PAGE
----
Tate, N 2015, Examining the experiences of doctors as volunteers in Uganda and the potential tensions that arise when attempting to create ‘sustainable’ change through voluntary placements , MSc by research thesis, University of Salford.
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International professional medical volunteering of qualified doctors has grown in recent decades. It is claimed that this activity has the potential to both benefit and harm volunteers as well as the countries which host them. This research focuses on the subjective experiences of British medical volunteers in Uganda, and aims to investigate the relationship between the career goals and objectives of volunteer doctors as well as their sending organisations. Potential tensions which arise between fulfilling these objectives and the interests of the host country - in this case Uganda – are also explored. The study was conducted using qualitative approaches to gather data and a thematic analysis was used to draw out the themes identified within the data. The author’s position provided a unique approach to the methodological approach which was influenced by ethnography. The results of the study provide a more in depth understanding of volunteer experiences and illuminate professional and personal skills gains, as well as five key themes relating to tensions and ethical issues encountered during a voluntary experience in Uganda.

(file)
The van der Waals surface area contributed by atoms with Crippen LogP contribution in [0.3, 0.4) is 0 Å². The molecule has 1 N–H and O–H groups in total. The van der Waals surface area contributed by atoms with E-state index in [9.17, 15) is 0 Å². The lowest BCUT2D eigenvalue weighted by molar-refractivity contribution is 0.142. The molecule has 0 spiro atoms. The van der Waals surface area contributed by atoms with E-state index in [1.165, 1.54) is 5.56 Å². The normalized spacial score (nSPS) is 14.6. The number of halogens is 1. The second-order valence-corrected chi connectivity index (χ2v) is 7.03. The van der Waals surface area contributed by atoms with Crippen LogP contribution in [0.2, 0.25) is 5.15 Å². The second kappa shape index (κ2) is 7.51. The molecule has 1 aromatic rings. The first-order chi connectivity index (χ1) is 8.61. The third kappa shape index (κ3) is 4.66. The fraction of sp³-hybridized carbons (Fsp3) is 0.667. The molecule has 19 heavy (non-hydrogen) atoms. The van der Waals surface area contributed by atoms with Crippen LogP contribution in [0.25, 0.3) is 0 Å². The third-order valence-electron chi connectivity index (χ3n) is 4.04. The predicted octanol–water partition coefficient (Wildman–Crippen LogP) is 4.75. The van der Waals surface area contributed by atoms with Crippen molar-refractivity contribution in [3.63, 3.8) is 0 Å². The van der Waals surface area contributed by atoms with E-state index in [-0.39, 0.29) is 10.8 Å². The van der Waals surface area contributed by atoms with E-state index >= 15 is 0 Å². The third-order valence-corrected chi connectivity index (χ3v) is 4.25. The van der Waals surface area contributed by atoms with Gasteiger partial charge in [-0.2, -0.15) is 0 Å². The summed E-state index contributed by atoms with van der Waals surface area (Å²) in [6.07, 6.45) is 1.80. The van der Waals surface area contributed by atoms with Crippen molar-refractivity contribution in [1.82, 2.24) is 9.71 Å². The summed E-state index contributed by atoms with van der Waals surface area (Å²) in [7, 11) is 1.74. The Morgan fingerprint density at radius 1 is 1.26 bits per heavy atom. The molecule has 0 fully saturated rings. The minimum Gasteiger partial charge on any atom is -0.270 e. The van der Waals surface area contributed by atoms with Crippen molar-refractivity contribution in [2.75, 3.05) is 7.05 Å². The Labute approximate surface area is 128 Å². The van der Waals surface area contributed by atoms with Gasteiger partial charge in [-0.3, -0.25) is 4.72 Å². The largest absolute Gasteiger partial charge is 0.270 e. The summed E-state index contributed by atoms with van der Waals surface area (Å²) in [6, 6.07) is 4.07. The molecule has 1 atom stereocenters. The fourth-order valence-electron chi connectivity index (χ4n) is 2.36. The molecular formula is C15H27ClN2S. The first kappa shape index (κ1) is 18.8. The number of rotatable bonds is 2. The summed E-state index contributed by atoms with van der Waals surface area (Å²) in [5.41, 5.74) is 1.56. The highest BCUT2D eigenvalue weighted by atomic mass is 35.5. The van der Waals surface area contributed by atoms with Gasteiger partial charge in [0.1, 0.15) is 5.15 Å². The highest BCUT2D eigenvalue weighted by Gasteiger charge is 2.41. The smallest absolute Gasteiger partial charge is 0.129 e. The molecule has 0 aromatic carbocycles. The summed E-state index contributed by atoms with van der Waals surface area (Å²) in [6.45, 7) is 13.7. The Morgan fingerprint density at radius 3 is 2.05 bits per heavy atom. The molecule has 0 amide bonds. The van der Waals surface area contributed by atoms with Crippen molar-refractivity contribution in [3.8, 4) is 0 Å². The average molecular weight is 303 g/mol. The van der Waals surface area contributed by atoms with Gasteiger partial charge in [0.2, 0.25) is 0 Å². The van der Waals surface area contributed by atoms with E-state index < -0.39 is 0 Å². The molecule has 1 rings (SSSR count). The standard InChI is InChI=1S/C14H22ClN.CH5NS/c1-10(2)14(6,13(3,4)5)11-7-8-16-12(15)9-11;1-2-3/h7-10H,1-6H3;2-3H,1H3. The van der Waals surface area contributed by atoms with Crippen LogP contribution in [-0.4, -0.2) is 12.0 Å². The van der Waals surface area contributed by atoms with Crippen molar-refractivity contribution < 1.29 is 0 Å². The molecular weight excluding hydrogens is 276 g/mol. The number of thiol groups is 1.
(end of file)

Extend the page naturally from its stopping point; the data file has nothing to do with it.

|Item Type:||Thesis (MSc by research)|
|Schools:||Schools > School of Nursing, Midwifery, Social Work & Social Sciences|
|Funders:||Non funded research|
|Depositing User:||Natalie Tate|
|Date Deposited:||22 Feb 2016 14:03|
|Last Modified:||22 Feb 2016 14:03|
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